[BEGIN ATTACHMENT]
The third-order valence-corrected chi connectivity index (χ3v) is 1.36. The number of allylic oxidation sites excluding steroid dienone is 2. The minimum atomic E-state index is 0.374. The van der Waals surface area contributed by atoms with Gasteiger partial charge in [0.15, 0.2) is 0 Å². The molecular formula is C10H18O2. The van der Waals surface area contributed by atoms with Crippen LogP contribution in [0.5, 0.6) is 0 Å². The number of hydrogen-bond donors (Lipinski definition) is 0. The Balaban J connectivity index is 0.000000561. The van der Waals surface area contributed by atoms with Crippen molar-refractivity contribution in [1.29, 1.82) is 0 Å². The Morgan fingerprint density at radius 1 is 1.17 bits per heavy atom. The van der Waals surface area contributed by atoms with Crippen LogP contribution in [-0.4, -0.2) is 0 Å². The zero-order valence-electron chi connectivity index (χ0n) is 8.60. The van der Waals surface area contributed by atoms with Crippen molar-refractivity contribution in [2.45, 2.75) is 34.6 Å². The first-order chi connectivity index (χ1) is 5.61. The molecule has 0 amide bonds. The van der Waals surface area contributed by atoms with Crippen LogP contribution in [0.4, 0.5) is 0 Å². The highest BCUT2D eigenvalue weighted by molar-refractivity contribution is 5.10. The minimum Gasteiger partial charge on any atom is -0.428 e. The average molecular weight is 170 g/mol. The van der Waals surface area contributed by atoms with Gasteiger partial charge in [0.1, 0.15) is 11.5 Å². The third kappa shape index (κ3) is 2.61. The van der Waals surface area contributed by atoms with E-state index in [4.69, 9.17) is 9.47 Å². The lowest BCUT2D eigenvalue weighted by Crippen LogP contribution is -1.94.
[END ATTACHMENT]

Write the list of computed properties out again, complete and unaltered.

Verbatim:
The third-order valence-corrected chi connectivity index (χ3v) is 1.36. The number of allylic oxidation sites excluding steroid dienone is 2. The minimum atomic E-state index is 0.374. The van der Waals surface area contributed by atoms with Gasteiger partial charge in [0.15, 0.2) is 0 Å². The molecular formula is C10H18O2. The van der Waals surface area contributed by atoms with Crippen LogP contribution in [0.5, 0.6) is 0 Å². The number of hydrogen-bond donors (Lipinski definition) is 0. The Balaban J connectivity index is 0.000000561. The van der Waals surface area contributed by atoms with Crippen molar-refractivity contribution in [1.29, 1.82) is 0 Å². The Morgan fingerprint density at radius 1 is 1.17 bits per heavy atom. The van der Waals surface area contributed by atoms with Crippen LogP contribution in [-0.4, -0.2) is 0 Å². The zero-order valence-electron chi connectivity index (χ0n) is 8.60. The van der Waals surface area contributed by atoms with Crippen molar-refractivity contribution in [2.45, 2.75) is 34.6 Å². The first-order chi connectivity index (χ1) is 5.61. The molecule has 0 amide bonds. The van der Waals surface area contributed by atoms with Crippen LogP contribution in [0.4, 0.5) is 0 Å². The highest BCUT2D eigenvalue weighted by molar-refractivity contribution is 5.10. The minimum Gasteiger partial charge on any atom is -0.428 e. The average molecular weight is 170 g/mol. The van der Waals surface area contributed by atoms with Gasteiger partial charge in [0.1, 0.15) is 11.5 Å². The third kappa shape index (κ3) is 2.61. The van der Waals surface area contributed by atoms with E-state index in [4.69, 9.17) is 9.47 Å². The lowest BCUT2D eigenvalue weighted by Crippen LogP contribution is -1.94.